Biden Announces Plan To Combat Workplace Heat Dangers Due To Extreme Weather
President Biden declared a concerted response to the impacts of excessive heat on Monday. It will emphasize the necessity of multi-agency activities to combat severe heat in the workplace and community.
According to the White House fact sheet, the collaboration of agencies is intended to “improve workplace safety, strengthen local resilience, and alleviate disproportionate heat impacts.”
“While we have all seen the graphic and heartbreaking images of superstorms, wildfires, and floods in recent weeks,” Biden said, “another climate tragedy is lurking just beneath the radar: severe heat.”
According to the National Weather Service, extreme heat has surpassed all other weather-related causes of death in the United States. Record temperatures hit much of the Pacific Northwest from late June to mid-July, killing an estimated 1,260 people.
NEW: As climate change exacerbates what is already the leading weather-related killer, the Biden administration will draft the first-ever federal heat standard to safeguard employees.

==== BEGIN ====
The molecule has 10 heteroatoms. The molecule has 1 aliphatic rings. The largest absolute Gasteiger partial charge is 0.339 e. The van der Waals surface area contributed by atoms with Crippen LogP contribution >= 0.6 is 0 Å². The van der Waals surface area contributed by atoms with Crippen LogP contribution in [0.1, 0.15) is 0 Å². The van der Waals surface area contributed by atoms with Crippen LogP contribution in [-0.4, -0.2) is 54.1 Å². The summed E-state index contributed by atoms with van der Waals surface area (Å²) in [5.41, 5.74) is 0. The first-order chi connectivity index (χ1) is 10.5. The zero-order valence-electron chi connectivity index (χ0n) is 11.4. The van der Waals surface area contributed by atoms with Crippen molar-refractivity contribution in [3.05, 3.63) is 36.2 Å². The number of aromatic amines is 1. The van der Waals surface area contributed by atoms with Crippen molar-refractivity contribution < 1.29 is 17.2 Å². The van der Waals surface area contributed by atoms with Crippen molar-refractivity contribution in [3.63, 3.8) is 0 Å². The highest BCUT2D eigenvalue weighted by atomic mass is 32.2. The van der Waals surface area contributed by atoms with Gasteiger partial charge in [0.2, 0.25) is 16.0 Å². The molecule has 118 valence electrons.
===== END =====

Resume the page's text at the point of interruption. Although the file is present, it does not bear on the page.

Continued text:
As global temperatures rise, Biden indicated that six government agencies will collaborate to develop “initiatives” for businesses to follow that will focus on protecting vulnerable people.
The Departments of Labor, Health and Human Services, Homeland Security, and Agriculture, as well as the Environmental Protection Agency and the National Oceanic and Atmospheric Administration, will be among the agencies involved.
According to the White House, the Department of Labor will focus on occupational heat exposure and how to safeguard outdoor workers, such as agricultural, construction, and delivery workers, as well as indoor workers, such as those in warehouses, factories, and kitchens.
Indoor workers who do not have access to climate-controlled settings will also be protected under the new plan.
The Occupational Safety and Health Administration of the Department of Labor is slated to begin a regulation process next month to draft a workplace heat standard for preventing heat illness in both outdoor and indoor work situations. Heat stress thresholds, heat acclimatization planning, and exposure monitoring will be the emphasis of the rulemaking process.
On days when temperatures exceed 80 degrees, there are also plans for increased enforcement that would entail “heat-related” interventions and workplace inspections.
According to the White House, Biden intends to protect communities from extreme heat by providing “cooling assistance to households; using schools as cooling centers; launching a heat resilience innovation challenge; addressing social vulnerabilities and disproportionate impacts; reducing urban heat through tree cover; and improving local preparedness through data-sharing.”